Cook Once. Eat Twice.

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In today’s world, people are busy. Between work, raising families, and everything in between, it’s no wonder why there has been a decline in home cooked meals. For many this is a struggle, but with a little planning it can actually be feasible for everyone.

What’s the solution? Cook once, but eat twice (or 3 – 4 times!). The trick is to prepare ingredients in bulk so that leftovers can be utilized for the rest of the week in other ways.

Here is a simple example of this plan being implemented:

Sunday:

  • Prepare bulk rice and/or quinoa (i.e cook for eight if serving 4)
  • Cook a whole chicken
  • Roast an assortment of vegetables (i.e. carrots, brussel sprouts, sweet potato)

Meal one:

  • Chicken, sweet potato, brussel sprouts

Meal two:

  • Tacos: Corn tortillas, rice, avocado, carrots, salsa

Meal three:

  • Chicken salad: pull apart chicken, mix with avocado, salt and pepper, and enjoy over a bed of arugula, and brussel sprouts

As you can see, by reusing ingredients and adding them to other items that require little or no preparation, we can create so many meals in minutes. Just plan ahead for the meals you want to prepare so that you have everything you need on hand.

Other ideas for faster meal prep:

  • pre chop veggies/herbs
  • use a crock pot or instant pot
  • pre cook meats
  • keep a well stocked pantry (rice, grains, some canned goods)
  • freeze bulk baked goods such as pancakes, waffles, and muffins
  • keep frozen veggies on hand for emergencies

Do you have any tips that help you throughout the week? I would love to hear! Please share in the comments.

With Love & Gratitude,

Brittany

 

“Reeses” Peanut Butter Protein Bars

Let’s be honest about something. Most store bought protein bars are glorified candy bars disguised as health food. They are loaded with sugar and artificial ingredients, highly processed, and some even contain unhealthy trans fats! Eating most protein bars is the equivalent to reaching for a snickers – and does that sound like a good weight loss or body building strategy? I think we can all agree – absolutely not.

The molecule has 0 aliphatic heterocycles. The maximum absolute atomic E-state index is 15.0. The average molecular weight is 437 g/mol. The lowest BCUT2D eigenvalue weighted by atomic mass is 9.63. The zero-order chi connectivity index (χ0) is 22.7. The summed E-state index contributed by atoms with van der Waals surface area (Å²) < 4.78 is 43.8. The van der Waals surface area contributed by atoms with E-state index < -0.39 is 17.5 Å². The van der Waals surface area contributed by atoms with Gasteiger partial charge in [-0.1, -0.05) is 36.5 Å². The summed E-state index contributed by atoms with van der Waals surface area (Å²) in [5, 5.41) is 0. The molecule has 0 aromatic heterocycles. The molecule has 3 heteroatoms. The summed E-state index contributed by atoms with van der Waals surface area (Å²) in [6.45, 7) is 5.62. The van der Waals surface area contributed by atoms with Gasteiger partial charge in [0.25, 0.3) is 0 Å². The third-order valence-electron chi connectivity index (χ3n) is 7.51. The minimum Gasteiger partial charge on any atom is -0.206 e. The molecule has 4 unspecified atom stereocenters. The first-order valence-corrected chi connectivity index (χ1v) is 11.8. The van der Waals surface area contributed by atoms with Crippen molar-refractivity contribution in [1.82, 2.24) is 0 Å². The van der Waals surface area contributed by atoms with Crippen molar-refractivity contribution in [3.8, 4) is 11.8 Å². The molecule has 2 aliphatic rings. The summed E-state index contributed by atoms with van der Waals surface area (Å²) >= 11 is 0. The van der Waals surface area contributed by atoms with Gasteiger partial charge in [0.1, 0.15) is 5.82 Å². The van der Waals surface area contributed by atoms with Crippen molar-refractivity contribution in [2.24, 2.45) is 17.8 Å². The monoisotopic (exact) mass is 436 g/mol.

With this knowledge, could there possibly be a way to enjoy a protein bar while not sacrificing taste or sabotaging our health goals? I am here to tell you, YES. The best way to achieve this is to make your own at home. This way, you can select the best ingredients, you will know exactly what you are consuming, they will be fresh, and will not contain any preservatives (anything on a store shelf contains some level of preservative ingredients). But, of course, always enjoy in moderation to reap the most health benefits.

I never want my family to feel deprived, but I also put our health at the top of my priorities. Finding ways to enjoy all food groups with my children will hopefully result in a healthy relationship with food and an understanding of what it means to care for ourselves from the inside out. I want to instill healthy ways of cooking, baking, and daily living in my children while they are young, because these early developmental years are crucial for establishing their habits and preferences as they grow into adulthood.

This recipe was inspired by my family’s love for sweet treats, my desire for convenience, and my constant quest for healthy alternatives. It has minimal ingredients and is super easy to make. I hope you enjoy them as much as we do!

 

To start, make the bottom layer.

Peanut butter Dough

Ingredients:

1 16 oz jar organic peanut butter (or any other nut/seed butter of choice)

¾ cup coconut flour

¼ cup raw stevia or 3 tsp stevia extract (I used powdered extract)

Method:

  1. Blend ingredients in a high speed blender
  2. Spread into a baking dish. (I used an 8×6.)
  3. Put in freezer to set while you make the chocolate.

 

Dark Chocolate 

Ingredients:

1 cup cacao butter

1 cup cacao powder